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Discussion Starter #1 (Edited)
After stripping the interior of my 89 Veloce to replace carpet padding, I noticed the vacuum sensor, located behind the passenger rear side panel, was disconnected from its manifold hose, which had been capped off and was left to dangle on its own. I reconnected it and sure enough, that telltale whistle greeted me when I started the car. Looking on this forum I found a couple postings from folks who dove in and tried to fix these no-longer-available items. As buying a used one is risky, I gave repair as shot as well.

Not as easy as I was lead to believe, but doable for sure. On a bench grinder I removed the folded-over bead, and the sensor body cracked open. The bolt holding the bellows stem in place would not budge, and the only way to get a 10mm socket onto the bolt was to tear off the cup-shaped metal air vent, and the plastic three-holed 'filter'. Ugh - what do I do now? Turns out a 1/2" copper water pipe end cap is a perfect replacement. I didn't isolate the copper from the steel sensor body since the mass of the steel is far greater than the copper cap, but if you try the same and are concerned about corrosive electrolysis, then a layer of electrical tape between the two should take care of that. Glued a plastic cap on with a few drilled holes to mimic the original.

I found the crack in the bellows, but learned the hard way that soldering the bellows using a propane torch is a big mistake. The bellows fell apart into three pieces - two discs and a copper ring separating the discs. Apparently these bellow segments are glued together with some sort of rubber sealant, which disintegrated within seconds of the torch coming in contact with the bellows. An easy fix was to clean the bellows and copper connector of charred rubber and reconnect using epoxy. Also epoxied the bellows crack, and the sensor body, on both the inside groove and the outside seam.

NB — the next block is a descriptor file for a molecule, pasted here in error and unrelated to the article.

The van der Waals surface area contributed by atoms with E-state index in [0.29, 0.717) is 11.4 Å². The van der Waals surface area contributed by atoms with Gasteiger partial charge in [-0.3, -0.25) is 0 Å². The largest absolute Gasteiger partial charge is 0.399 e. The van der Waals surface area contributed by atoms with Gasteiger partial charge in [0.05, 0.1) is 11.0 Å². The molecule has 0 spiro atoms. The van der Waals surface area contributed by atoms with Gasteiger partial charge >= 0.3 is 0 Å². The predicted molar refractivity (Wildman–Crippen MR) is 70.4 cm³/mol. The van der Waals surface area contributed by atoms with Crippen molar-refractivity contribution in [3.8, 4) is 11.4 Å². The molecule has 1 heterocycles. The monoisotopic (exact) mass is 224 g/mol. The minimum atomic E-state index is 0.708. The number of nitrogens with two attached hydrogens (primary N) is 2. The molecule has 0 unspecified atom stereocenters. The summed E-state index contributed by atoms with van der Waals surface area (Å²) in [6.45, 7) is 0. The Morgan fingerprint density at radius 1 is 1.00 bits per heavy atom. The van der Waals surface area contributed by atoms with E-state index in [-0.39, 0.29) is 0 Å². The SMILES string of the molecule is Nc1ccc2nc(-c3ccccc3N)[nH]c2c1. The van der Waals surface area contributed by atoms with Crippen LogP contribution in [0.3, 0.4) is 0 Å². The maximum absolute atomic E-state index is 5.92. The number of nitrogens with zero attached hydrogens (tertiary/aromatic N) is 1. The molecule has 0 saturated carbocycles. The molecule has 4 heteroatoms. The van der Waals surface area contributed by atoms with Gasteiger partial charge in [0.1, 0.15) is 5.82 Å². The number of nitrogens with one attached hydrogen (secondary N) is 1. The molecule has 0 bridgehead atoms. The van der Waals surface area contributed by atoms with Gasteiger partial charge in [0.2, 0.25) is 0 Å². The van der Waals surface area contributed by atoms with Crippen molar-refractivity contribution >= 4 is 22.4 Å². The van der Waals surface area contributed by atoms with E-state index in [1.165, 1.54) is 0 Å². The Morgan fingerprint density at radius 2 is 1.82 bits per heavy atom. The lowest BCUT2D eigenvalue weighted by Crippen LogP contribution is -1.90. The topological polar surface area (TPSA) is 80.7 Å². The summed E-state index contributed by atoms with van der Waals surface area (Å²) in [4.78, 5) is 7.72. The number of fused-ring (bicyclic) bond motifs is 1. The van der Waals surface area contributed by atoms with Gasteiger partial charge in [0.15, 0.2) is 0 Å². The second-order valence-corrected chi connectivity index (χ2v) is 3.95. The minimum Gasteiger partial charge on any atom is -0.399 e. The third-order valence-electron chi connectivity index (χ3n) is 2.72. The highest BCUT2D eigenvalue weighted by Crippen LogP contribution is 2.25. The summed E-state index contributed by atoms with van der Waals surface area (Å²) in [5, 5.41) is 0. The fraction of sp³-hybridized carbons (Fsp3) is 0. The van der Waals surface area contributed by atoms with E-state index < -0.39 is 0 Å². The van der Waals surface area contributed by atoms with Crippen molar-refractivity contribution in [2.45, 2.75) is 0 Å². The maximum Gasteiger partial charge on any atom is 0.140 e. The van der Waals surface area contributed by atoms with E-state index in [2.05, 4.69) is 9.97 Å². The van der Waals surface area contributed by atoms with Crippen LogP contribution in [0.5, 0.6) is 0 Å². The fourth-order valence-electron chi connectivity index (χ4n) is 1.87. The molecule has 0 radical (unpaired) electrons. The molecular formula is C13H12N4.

The sensor once again holds a vacuum, and doesn't whistle anymore, but I can't verify yet if the unit functions properly until I'm back on the road in the spring. I always wondered why my fuel consumption was so bad with this car. I'm hoping this fix, if it works, will help with that.
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Good fr you on your repair, What kind of fuel economy do you currently experience?

If memory serves, my efforts a few years ago with a MAP sensor and electronics (designed by a controls engineer to my spec) to emulate the VSD’s variable inductance resulted in 28/32 mpg over two, same day, mostly flat, constant 60mph, 100 mile round trips, with few stops.

The slight amount of spark advance was obviously beneficial at road speeds but the experiment didn’t pencil out. System remains in my QV, making me the proud owner of the only Alfa so equipped on this side of the Galaxy.
 

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Discussion Starter #4
Good fr you on your repair, What kind of fuel economy do you currently experience?
My sense of fuel economy is strictly anecdotal - the car is new to me and as I spent last summer tweaking and fixing its various issues didn't figure exact mileage. However, my sense is that I was filling the tank a lot more often than I thought was normal for a fuel injected 2L engine. Intuition says I'm getting about 20 mpg, similar to a 4wd 4 cylinder Toyota truck I once had. The only system amiss, as far as I know, is the vacuum sensor, and having read about its effect on fuel economy, thought it could be the reason for what I think is poor fuel economy.

I too wonder about the state of the variable inductance part of this sensor, having torn the sensor all apart and reassembled. It is a fragile little unit, and that part of it did get abused during the reconstruction. I've read that they can need 'readjusting' after repair, but I'm not sure what that actually means. They are fixed in a certain position, so I don't know what can be adjusted.
Actually, now that I think of it, that 10mm nut on the bellows stem would allow the induction element to move up or down, so I'll have to consider that if fuel economy doesn't improve.
 

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Discussion Starter #6
When I have measured fuel economy in our '84 Spider (with functioning vacuum sensor), I get high 20's MPG in around town driving and low 30's MPG on extended highway trips.
That sounds like proper mpgs. This spring I'm going to do the calculations.
 
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